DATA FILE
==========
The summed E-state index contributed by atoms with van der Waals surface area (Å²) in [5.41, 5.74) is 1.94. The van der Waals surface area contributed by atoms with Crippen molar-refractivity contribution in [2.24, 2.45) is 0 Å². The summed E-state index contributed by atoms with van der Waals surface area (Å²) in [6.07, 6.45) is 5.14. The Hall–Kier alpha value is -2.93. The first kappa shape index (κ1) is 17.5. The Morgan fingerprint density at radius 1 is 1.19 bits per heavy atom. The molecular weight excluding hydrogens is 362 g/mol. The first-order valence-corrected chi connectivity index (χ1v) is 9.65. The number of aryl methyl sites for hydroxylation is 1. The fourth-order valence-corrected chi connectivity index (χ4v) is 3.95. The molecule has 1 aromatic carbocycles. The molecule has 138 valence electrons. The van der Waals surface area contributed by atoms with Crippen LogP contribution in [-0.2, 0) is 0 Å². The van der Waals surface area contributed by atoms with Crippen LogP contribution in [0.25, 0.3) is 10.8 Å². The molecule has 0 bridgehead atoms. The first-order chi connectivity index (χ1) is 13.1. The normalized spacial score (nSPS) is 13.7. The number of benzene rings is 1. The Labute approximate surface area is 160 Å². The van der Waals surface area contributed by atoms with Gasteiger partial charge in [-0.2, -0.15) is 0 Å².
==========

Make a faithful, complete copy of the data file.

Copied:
The summed E-state index contributed by atoms with van der Waals surface area (Å²) in [5.41, 5.74) is 1.94. The van der Waals surface area contributed by atoms with Crippen molar-refractivity contribution in [2.24, 2.45) is 0 Å². The summed E-state index contributed by atoms with van der Waals surface area (Å²) in [6.07, 6.45) is 5.14. The Hall–Kier alpha value is -2.93. The first kappa shape index (κ1) is 17.5. The Morgan fingerprint density at radius 1 is 1.19 bits per heavy atom. The molecular weight excluding hydrogens is 362 g/mol. The first-order valence-corrected chi connectivity index (χ1v) is 9.65. The number of aryl methyl sites for hydroxylation is 1. The fourth-order valence-corrected chi connectivity index (χ4v) is 3.95. The molecule has 1 aromatic carbocycles. The molecule has 138 valence electrons. The van der Waals surface area contributed by atoms with Crippen LogP contribution in [-0.2, 0) is 0 Å². The van der Waals surface area contributed by atoms with Crippen LogP contribution in [0.25, 0.3) is 10.8 Å². The molecule has 0 bridgehead atoms. The first-order chi connectivity index (χ1) is 13.1. The normalized spacial score (nSPS) is 13.7. The number of benzene rings is 1. The Labute approximate surface area is 160 Å². The van der Waals surface area contributed by atoms with Gasteiger partial charge in [-0.2, -0.15) is 0 Å².